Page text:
Python – How to sort a dictionary by value

dictionarypythonsorting

I have a dictionary of values read from two fields in a database: a string field and a numeric field. The string field is unique, so that is the key of the dictionary.

I can sort on the keys, but how can I sort based on the values?

Note: I have read Stack Overflow question here How do I sort a list of dictionaries by a value of the dictionary? and probably could change my code to have a list of dictionaries, but since I do not really need a list of dictionaries I wanted to know if there is a simpler solution to sort either in ascending or descending order.

Best Solution

Python 3.7+ or CPython 3.6

Dicts preserve insertion order in Python 3.7+. Same in CPython 3.6, but it's an implementation detail.

>>> x = {1: 2, 3: 4, 4: 3, 2: 1, 0: 0}
>>> {k: v for k, v in sorted(x.items(), key=lambda item: item[1])}
{0: 0, 2: 1, 1: 2, 4: 3, 3: 4}

or

>>> dict(sorted(x.items(), key=lambda item: item[1]))
{0: 0, 2: 1, 1: 2, 4: 3, 3: 4}

Older Python

It is not possible to sort a dictionary, only to get a representation of a dictionary that is sorted. Dictionaries are inherently orderless, but other types, such as lists and tuples, are not. So you need an ordered data type to represent sorted values, which will be a list—probably a list of tuples.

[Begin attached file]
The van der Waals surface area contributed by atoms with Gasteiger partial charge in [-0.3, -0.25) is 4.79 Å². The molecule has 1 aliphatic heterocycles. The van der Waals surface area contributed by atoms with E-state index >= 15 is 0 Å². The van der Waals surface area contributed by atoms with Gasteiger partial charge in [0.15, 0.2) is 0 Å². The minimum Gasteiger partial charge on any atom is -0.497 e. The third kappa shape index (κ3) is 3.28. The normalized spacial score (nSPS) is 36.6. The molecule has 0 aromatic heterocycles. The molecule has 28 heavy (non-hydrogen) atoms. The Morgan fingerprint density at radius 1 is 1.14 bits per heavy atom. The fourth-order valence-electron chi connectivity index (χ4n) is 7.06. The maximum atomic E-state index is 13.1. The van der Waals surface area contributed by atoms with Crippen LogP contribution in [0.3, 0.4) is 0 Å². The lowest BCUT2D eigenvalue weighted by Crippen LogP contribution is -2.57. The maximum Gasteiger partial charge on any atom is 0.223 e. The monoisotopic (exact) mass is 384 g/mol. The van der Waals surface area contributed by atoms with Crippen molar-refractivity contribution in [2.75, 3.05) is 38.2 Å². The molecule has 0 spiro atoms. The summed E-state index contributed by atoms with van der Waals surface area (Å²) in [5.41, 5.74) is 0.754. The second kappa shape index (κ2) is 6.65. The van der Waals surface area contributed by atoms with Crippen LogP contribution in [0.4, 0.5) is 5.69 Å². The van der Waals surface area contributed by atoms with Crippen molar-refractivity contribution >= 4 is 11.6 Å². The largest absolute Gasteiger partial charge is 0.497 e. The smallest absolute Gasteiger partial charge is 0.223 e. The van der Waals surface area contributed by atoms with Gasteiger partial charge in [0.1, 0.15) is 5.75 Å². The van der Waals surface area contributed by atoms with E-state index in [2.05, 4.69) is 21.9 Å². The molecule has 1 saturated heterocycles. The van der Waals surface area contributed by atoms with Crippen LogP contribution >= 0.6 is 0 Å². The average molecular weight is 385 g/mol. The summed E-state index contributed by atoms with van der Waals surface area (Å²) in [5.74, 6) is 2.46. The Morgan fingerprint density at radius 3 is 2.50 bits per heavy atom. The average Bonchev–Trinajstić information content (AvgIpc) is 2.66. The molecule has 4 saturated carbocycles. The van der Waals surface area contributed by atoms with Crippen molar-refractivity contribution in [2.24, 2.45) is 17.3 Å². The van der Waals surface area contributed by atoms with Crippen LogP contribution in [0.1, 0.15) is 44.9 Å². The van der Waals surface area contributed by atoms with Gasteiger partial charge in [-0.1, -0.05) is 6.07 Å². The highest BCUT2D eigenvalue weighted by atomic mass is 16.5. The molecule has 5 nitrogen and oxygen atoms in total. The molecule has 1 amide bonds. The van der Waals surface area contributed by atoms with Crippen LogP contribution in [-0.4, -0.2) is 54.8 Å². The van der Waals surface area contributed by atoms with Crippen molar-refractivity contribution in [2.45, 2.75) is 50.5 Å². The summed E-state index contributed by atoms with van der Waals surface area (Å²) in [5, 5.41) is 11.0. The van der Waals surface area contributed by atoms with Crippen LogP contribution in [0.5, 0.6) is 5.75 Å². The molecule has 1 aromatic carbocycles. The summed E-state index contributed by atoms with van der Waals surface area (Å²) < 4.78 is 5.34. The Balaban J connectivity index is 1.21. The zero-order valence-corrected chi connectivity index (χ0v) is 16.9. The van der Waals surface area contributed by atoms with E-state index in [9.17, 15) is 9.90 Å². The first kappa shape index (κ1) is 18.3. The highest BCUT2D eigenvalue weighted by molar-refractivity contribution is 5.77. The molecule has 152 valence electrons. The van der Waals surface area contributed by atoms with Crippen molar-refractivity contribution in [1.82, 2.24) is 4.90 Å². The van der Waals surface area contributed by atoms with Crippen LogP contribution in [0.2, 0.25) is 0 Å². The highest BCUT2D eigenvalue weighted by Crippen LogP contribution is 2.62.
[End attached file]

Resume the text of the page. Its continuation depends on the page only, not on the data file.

For instance,

import operator
x = {1: 2, 3: 4, 4: 3, 2: 1, 0: 0}
sorted_x = sorted(x.items(), key=operator.itemgetter(1))

sorted_x will be a list of tuples sorted by the second element in each tuple. dict(sorted_x) == x.

And for those wishing to sort on keys instead of values:

import operator
x = {1: 2, 3: 4, 4: 3, 2: 1, 0: 0}
sorted_x = sorted(x.items(), key=operator.itemgetter(0))

In Python3 since unpacking is not allowed we can use

x = {1: 2, 3: 4, 4: 3, 2: 1, 0: 0}
sorted_x = sorted(x.items(), key=lambda kv: kv[1])

If you want the output as a dict, you can use collections.OrderedDict:

import collections

sorted_dict = collections.OrderedDict(sorted_x)